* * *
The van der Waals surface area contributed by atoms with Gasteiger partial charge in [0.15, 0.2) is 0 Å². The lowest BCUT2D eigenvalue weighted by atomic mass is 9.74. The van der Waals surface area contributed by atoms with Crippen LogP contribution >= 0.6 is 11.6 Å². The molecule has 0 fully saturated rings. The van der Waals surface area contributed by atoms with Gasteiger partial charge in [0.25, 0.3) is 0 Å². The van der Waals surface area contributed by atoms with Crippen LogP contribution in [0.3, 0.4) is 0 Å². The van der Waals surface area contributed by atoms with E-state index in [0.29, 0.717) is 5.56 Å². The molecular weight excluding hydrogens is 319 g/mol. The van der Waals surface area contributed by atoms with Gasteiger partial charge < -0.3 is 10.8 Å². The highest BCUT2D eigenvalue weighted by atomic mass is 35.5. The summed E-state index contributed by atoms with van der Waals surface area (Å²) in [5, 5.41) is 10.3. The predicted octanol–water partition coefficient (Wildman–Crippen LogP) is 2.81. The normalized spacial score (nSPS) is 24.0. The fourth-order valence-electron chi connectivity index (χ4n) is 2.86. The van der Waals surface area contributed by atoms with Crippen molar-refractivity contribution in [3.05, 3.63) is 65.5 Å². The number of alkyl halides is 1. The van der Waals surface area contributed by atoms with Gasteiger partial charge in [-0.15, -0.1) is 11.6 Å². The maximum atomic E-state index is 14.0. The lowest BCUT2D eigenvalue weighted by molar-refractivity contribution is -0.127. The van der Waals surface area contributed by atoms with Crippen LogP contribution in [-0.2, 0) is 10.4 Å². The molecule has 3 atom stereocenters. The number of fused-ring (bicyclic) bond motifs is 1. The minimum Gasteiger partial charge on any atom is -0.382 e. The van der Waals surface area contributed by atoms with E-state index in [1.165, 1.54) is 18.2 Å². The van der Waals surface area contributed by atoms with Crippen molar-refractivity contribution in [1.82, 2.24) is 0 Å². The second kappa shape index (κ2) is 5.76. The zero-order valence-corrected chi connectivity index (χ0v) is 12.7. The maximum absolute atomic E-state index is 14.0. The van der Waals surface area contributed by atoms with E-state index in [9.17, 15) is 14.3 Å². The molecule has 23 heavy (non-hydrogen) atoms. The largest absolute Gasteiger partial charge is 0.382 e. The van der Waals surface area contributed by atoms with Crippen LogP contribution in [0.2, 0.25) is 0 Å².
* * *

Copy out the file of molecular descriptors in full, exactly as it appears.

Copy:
The van der Waals surface area contributed by atoms with Gasteiger partial charge in [0.15, 0.2) is 0 Å². The lowest BCUT2D eigenvalue weighted by atomic mass is 9.74. The van der Waals surface area contributed by atoms with Crippen LogP contribution >= 0.6 is 11.6 Å². The molecule has 0 fully saturated rings. The van der Waals surface area contributed by atoms with Gasteiger partial charge in [0.25, 0.3) is 0 Å². The van der Waals surface area contributed by atoms with Crippen LogP contribution in [0.3, 0.4) is 0 Å². The van der Waals surface area contributed by atoms with E-state index in [0.29, 0.717) is 5.56 Å². The molecular weight excluding hydrogens is 319 g/mol. The van der Waals surface area contributed by atoms with Gasteiger partial charge < -0.3 is 10.8 Å². The highest BCUT2D eigenvalue weighted by atomic mass is 35.5. The summed E-state index contributed by atoms with van der Waals surface area (Å²) in [5, 5.41) is 10.3. The predicted octanol–water partition coefficient (Wildman–Crippen LogP) is 2.81. The normalized spacial score (nSPS) is 24.0. The fourth-order valence-electron chi connectivity index (χ4n) is 2.86. The van der Waals surface area contributed by atoms with Crippen molar-refractivity contribution in [3.05, 3.63) is 65.5 Å². The number of alkyl halides is 1. The van der Waals surface area contributed by atoms with Gasteiger partial charge in [-0.15, -0.1) is 11.6 Å². The maximum atomic E-state index is 14.0. The lowest BCUT2D eigenvalue weighted by molar-refractivity contribution is -0.127. The van der Waals surface area contributed by atoms with Crippen LogP contribution in [-0.2, 0) is 10.4 Å². The molecule has 3 atom stereocenters. The number of fused-ring (bicyclic) bond motifs is 1. The minimum Gasteiger partial charge on any atom is -0.382 e. The van der Waals surface area contributed by atoms with E-state index in [1.165, 1.54) is 18.2 Å². The van der Waals surface area contributed by atoms with Crippen molar-refractivity contribution in [1.82, 2.24) is 0 Å². The second kappa shape index (κ2) is 5.76. The zero-order valence-corrected chi connectivity index (χ0v) is 12.7. The maximum absolute atomic E-state index is 14.0. The van der Waals surface area contributed by atoms with E-state index in [9.17, 15) is 14.3 Å². The molecule has 23 heavy (non-hydrogen) atoms. The largest absolute Gasteiger partial charge is 0.382 e. The van der Waals surface area contributed by atoms with Crippen LogP contribution in [0.2, 0.25) is 0 Å².